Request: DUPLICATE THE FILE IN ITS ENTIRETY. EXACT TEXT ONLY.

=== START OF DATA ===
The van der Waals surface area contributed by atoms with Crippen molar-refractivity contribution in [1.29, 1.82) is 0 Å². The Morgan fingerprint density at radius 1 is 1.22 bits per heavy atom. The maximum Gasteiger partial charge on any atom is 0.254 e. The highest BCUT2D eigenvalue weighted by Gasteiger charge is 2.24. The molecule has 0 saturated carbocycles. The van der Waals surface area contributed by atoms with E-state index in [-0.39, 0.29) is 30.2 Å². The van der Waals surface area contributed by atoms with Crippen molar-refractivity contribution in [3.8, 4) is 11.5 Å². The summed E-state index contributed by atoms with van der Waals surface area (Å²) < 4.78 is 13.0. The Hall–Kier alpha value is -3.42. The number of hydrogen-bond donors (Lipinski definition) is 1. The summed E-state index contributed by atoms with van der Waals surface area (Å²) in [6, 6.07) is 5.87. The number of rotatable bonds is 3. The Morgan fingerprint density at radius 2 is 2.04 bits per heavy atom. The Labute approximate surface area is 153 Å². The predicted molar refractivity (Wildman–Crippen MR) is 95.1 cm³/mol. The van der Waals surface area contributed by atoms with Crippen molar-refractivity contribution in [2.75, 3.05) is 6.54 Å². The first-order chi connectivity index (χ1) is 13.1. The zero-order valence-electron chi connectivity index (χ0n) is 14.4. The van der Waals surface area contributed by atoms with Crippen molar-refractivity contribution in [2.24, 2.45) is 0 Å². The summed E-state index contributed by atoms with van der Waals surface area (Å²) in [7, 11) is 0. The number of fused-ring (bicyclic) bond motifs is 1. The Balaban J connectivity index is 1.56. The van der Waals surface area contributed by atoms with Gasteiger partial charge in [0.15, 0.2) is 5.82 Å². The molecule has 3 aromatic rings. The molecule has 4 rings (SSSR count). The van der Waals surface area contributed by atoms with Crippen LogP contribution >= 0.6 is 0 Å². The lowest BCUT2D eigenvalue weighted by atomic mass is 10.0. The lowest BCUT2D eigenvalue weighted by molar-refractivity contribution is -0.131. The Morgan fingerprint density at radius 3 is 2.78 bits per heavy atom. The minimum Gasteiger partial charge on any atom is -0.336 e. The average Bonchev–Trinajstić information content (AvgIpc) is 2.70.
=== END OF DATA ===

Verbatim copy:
The van der Waals surface area contributed by atoms with Crippen molar-refractivity contribution in [1.29, 1.82) is 0 Å². The Morgan fingerprint density at radius 1 is 1.22 bits per heavy atom. The maximum Gasteiger partial charge on any atom is 0.254 e. The highest BCUT2D eigenvalue weighted by Gasteiger charge is 2.24. The molecule has 0 saturated carbocycles. The van der Waals surface area contributed by atoms with E-state index in [-0.39, 0.29) is 30.2 Å². The van der Waals surface area contributed by atoms with Crippen molar-refractivity contribution in [3.8, 4) is 11.5 Å². The summed E-state index contributed by atoms with van der Waals surface area (Å²) < 4.78 is 13.0. The Hall–Kier alpha value is -3.42. The number of hydrogen-bond donors (Lipinski definition) is 1. The summed E-state index contributed by atoms with van der Waals surface area (Å²) in [6, 6.07) is 5.87. The number of rotatable bonds is 3. The Morgan fingerprint density at radius 2 is 2.04 bits per heavy atom. The Labute approximate surface area is 153 Å². The predicted molar refractivity (Wildman–Crippen MR) is 95.1 cm³/mol. The van der Waals surface area contributed by atoms with Crippen molar-refractivity contribution in [2.75, 3.05) is 6.54 Å². The first-order chi connectivity index (χ1) is 13.1. The zero-order valence-electron chi connectivity index (χ0n) is 14.4. The van der Waals surface area contributed by atoms with Crippen molar-refractivity contribution in [2.24, 2.45) is 0 Å². The summed E-state index contributed by atoms with van der Waals surface area (Å²) in [7, 11) is 0. The number of fused-ring (bicyclic) bond motifs is 1. The Balaban J connectivity index is 1.56. The van der Waals surface area contributed by atoms with Gasteiger partial charge in [0.15, 0.2) is 5.82 Å². The molecule has 3 aromatic rings. The molecule has 4 rings (SSSR count). The van der Waals surface area contributed by atoms with Crippen LogP contribution >= 0.6 is 0 Å². The lowest BCUT2D eigenvalue weighted by atomic mass is 10.0. The lowest BCUT2D eigenvalue weighted by molar-refractivity contribution is -0.131. The Morgan fingerprint density at radius 3 is 2.78 bits per heavy atom. The minimum Gasteiger partial charge on any atom is -0.336 e. The average Bonchev–Trinajstić information content (AvgIpc) is 2.70.